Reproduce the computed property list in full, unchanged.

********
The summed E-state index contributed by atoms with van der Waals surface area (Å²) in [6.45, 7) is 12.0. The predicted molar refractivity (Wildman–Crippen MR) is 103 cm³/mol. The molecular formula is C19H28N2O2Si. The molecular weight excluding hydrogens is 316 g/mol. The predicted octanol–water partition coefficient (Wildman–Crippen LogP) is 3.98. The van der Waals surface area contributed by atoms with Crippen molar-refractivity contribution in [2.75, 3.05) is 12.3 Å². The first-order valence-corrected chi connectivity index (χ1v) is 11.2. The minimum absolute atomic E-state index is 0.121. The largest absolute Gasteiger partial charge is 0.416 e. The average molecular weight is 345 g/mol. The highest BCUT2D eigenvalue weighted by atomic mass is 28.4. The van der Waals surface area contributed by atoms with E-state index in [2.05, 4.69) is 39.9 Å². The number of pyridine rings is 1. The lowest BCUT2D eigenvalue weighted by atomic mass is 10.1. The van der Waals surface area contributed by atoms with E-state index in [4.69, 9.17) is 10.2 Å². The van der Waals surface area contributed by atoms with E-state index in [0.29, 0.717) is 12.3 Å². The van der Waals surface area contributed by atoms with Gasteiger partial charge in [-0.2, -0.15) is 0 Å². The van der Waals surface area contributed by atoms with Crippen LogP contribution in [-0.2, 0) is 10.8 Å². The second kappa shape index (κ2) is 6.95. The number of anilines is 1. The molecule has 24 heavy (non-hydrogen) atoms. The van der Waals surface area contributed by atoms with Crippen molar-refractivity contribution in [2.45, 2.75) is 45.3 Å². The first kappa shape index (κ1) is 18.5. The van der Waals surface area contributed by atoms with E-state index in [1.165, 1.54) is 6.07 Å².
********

The summed E-state index contributed by atoms with van der Waals surface area (Å²) in [6.45, 7) is 12.0. The predicted molar refractivity (Wildman–Crippen MR) is 103 cm³/mol. The molecular formula is C19H28N2O2Si. The molecular weight excluding hydrogens is 316 g/mol. The predicted octanol–water partition coefficient (Wildman–Crippen LogP) is 3.98. The van der Waals surface area contributed by atoms with Crippen molar-refractivity contribution in [2.75, 3.05) is 12.3 Å². The first-order valence-corrected chi connectivity index (χ1v) is 11.2. The minimum absolute atomic E-state index is 0.121. The largest absolute Gasteiger partial charge is 0.416 e. The average molecular weight is 345 g/mol. The highest BCUT2D eigenvalue weighted by atomic mass is 28.4. The van der Waals surface area contributed by atoms with E-state index in [2.05, 4.69) is 39.9 Å². The number of pyridine rings is 1. The lowest BCUT2D eigenvalue weighted by atomic mass is 10.1. The van der Waals surface area contributed by atoms with E-state index in [4.69, 9.17) is 10.2 Å². The van der Waals surface area contributed by atoms with E-state index in [0.29, 0.717) is 12.3 Å². The van der Waals surface area contributed by atoms with Gasteiger partial charge in [-0.2, -0.15) is 0 Å². The van der Waals surface area contributed by atoms with Crippen LogP contribution in [-0.2, 0) is 10.8 Å². The second kappa shape index (κ2) is 6.95. The number of anilines is 1. The molecule has 24 heavy (non-hydrogen) atoms. The van der Waals surface area contributed by atoms with Crippen molar-refractivity contribution in [2.45, 2.75) is 45.3 Å². The first kappa shape index (κ1) is 18.5. The van der Waals surface area contributed by atoms with E-state index in [1.165, 1.54) is 6.07 Å².